Dry January has become a staple of the new year pop culture: a rebalancing from the excess of Christmas celebrations and perhaps a chance to test your will alongside some longer commitment resolutions. We’ve written about ‘Damp January’ before, a cutting down rather than cutting out, of alcohol. And lets not forget that the Office for National Statistics reported that the proportion of adults who drink is at the lowest level on record (only 56.9 per cent of those aged 16 and over had a drink in the week before being interviewed, in comparison to 64.2 per cent in 2005.
But even if you’re not abstaining this January, everyone knows someone who’s taking a break from the booze. So what are they actually taking a break from? Alcohol is classified as a drink that contains ethanol. Created by fermenting sugars (by adding yeast or bacteria) from a variety of sources; fruit, grains, potatoes and plenty other inventive examples. Alcohol actually works as a ‘depressant’, meaning it slows down your central nervous system.
But, while your nervous system is slowing down, your kidneys are speeding up. Alcohol is a diuretic, meaning it encourages you to pee out more liquid than you’re taking in. This can lead to dehydration – the culprit for those hangovers that leave you with a banging headache and a general feeling of nausea.
Another benefit of keeping off the booze, is better sleep! Sleep is so important (you spend almost half your life in the land of nod). Although some people find alcohol can help them fall asleep quicker, the quality of your sleep is far poorer. Not only are you likely to get up for the toilet more regularly, but you spend less time in REM sleep which can lead to fatigue the following day. (Check out some better sleep tips from our friends at Eve Sleep here)
Want to know what you’re drinking?
A pint of beer is around 215kcal
A small glass of wine is around 126kcal
An alco-pop is around 237kcal
Alcoholic drinks have no nutritional value and the sugar content can be staggering. Alcohol accounts for around 10% of the UK’s daily sugar intake, and that doesn’t take into account what the drink is mixed with (we’re looking at you, fizzy drinks!). A pint of cider could use up your daily recommended amount of sugar.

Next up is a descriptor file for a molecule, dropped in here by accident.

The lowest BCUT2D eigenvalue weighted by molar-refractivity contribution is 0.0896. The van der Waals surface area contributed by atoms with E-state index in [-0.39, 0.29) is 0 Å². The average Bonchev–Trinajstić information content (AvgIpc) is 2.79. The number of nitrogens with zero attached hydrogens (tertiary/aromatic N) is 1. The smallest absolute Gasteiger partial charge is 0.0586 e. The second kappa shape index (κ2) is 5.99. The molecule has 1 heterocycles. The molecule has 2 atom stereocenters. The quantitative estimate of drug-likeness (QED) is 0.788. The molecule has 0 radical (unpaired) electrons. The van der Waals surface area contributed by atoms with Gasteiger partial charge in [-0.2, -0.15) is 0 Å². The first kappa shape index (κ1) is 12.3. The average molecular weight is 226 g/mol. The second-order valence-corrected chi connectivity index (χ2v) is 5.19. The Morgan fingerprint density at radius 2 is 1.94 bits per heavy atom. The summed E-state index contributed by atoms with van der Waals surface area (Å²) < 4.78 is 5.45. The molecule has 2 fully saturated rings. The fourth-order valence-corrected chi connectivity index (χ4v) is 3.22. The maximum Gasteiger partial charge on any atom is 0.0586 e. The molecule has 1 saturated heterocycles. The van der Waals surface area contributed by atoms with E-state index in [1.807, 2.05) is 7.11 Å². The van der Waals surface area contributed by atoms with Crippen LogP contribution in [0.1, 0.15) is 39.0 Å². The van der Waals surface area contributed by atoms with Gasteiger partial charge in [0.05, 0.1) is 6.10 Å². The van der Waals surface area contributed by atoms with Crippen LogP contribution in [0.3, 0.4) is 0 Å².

If you’re sweating your butt off in the gym all week, eating well but then drinking excessively, you could be undoing all your hard work! If you want to keep it low-key and switch to something that won’t have your body wasting energy breaking down all that sugar (or you want to avoid working out on a hangover), we’ve got some alternatives:
Good old H2O! Our bodies are roughly 60% water, so it’s not surprising we don’t feel our best when we haven't had enough! It helps balance your fluid levels, regulate your body temperature and transports nutrients around the body. Although it feels like a boring option to order at the bar, water will keep you hydrated, is zero calories and can even help boost your metabolism. 10/10 would recommend.
Yes, it may feel a little odd not to be paired with it’s best pal gin, but thanks to the explosion of gin & tonic the past couple of years, tonic water is now available in a variety of ace flavours. So if you like a little fizz in your tipple, tonic water is a far lower calorie choice than fizzy pop. Also, fun fact, tonic water was originally developed as an anti-malarial medicine! Modern day versions have a lower quinine (anti-malarial) content however.
Unlike a certain famous Mr. Bond’s drink of choice, a classic Negroni is stirred not shaken. The Italian cocktail is a mix of gin, vermouth rosso and Campari and is only garnished with an orange slice. Seedlip’s non-alcoholic twist on the classic cocktail, the NOgroni debuted at The World's Best Bar Awards in 2017. The NOgroni is 'a complex, bitter & citrusy blend with hints of Chinotto Orange and Grapefruit, All Spice and Gentian.' It also won’t leave you with a mouth drier than the Sahara the next morning.
Virgin Bloody Mary
Feel as fancy as anyone else at the bar with this celery garnished cocktail. The main ingredient is tomato juice which contains lycopene, and in higher quantities than actual tomatoes! Lycopene is an antioxidant that could help prevent diseases such as cancer. Look for an option without lots of added sugars for a truly healthier alcohol alternative.
Elderflower-based drinks have become so popular, they’re available in most bars, restaurants and cafes. Generally low in calories and elderflower is rich in bioflavonoids which act as antioxidants and anti-inflammatories. Elderflower plants have been used in medicine for hundreds of years and extracts are used to treat colds, flu, sinus problems and so much more. Elderflower is one of the ingredients in Neat's Immune Support supplement.
Harnessing the power of plants, Three Spirit offer 100% vegan alcohol alternatives based on the feelings surrounding alcohol rather than the drawbacks. Their three blends; Livener, Social Elixir and Nightcap combine a variety of ingredients to promote euphoria, sociality and relaxation, respectively. Their zero-plastic recyclable packaging and cruelty-free products mean you can sip smugly from the glass knowing you’re being an environmentally friendly drinker.
By this we mean alcohol-free beer, wine and spirits. If you’re tied to the taste of alcohol or the psychological comfort of fitting in with others who are drinking, there are plenty of alcohol-free alternatives. Its hit and miss in terms of taste, but sampling and making your personal list of favourites could be half the fun!